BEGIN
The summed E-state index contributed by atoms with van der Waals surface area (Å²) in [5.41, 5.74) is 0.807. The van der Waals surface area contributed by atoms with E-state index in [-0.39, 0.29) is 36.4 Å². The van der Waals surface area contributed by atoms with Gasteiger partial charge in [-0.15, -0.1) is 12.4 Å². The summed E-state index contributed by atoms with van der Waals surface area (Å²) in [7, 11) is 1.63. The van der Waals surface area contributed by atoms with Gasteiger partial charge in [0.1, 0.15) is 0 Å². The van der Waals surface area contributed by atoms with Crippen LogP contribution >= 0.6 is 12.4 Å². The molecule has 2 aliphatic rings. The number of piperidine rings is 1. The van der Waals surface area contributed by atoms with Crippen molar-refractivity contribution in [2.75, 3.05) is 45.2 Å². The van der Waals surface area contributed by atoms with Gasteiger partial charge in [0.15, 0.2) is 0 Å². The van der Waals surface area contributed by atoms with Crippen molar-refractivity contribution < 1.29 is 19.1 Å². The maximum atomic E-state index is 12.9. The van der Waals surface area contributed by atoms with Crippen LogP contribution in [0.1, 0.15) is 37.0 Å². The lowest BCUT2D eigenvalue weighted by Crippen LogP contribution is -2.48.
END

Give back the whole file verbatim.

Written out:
The summed E-state index contributed by atoms with van der Waals surface area (Å²) in [5.41, 5.74) is 0.807. The van der Waals surface area contributed by atoms with E-state index in [-0.39, 0.29) is 36.4 Å². The van der Waals surface area contributed by atoms with Gasteiger partial charge in [-0.15, -0.1) is 12.4 Å². The summed E-state index contributed by atoms with van der Waals surface area (Å²) in [7, 11) is 1.63. The van der Waals surface area contributed by atoms with Gasteiger partial charge in [0.1, 0.15) is 0 Å². The van der Waals surface area contributed by atoms with Crippen LogP contribution >= 0.6 is 12.4 Å². The molecule has 2 aliphatic rings. The number of piperidine rings is 1. The van der Waals surface area contributed by atoms with Crippen molar-refractivity contribution in [2.75, 3.05) is 45.2 Å². The van der Waals surface area contributed by atoms with Gasteiger partial charge in [0.15, 0.2) is 0 Å². The van der Waals surface area contributed by atoms with Crippen molar-refractivity contribution < 1.29 is 19.1 Å². The maximum atomic E-state index is 12.9. The van der Waals surface area contributed by atoms with Crippen LogP contribution in [0.1, 0.15) is 37.0 Å². The lowest BCUT2D eigenvalue weighted by Crippen LogP contribution is -2.48.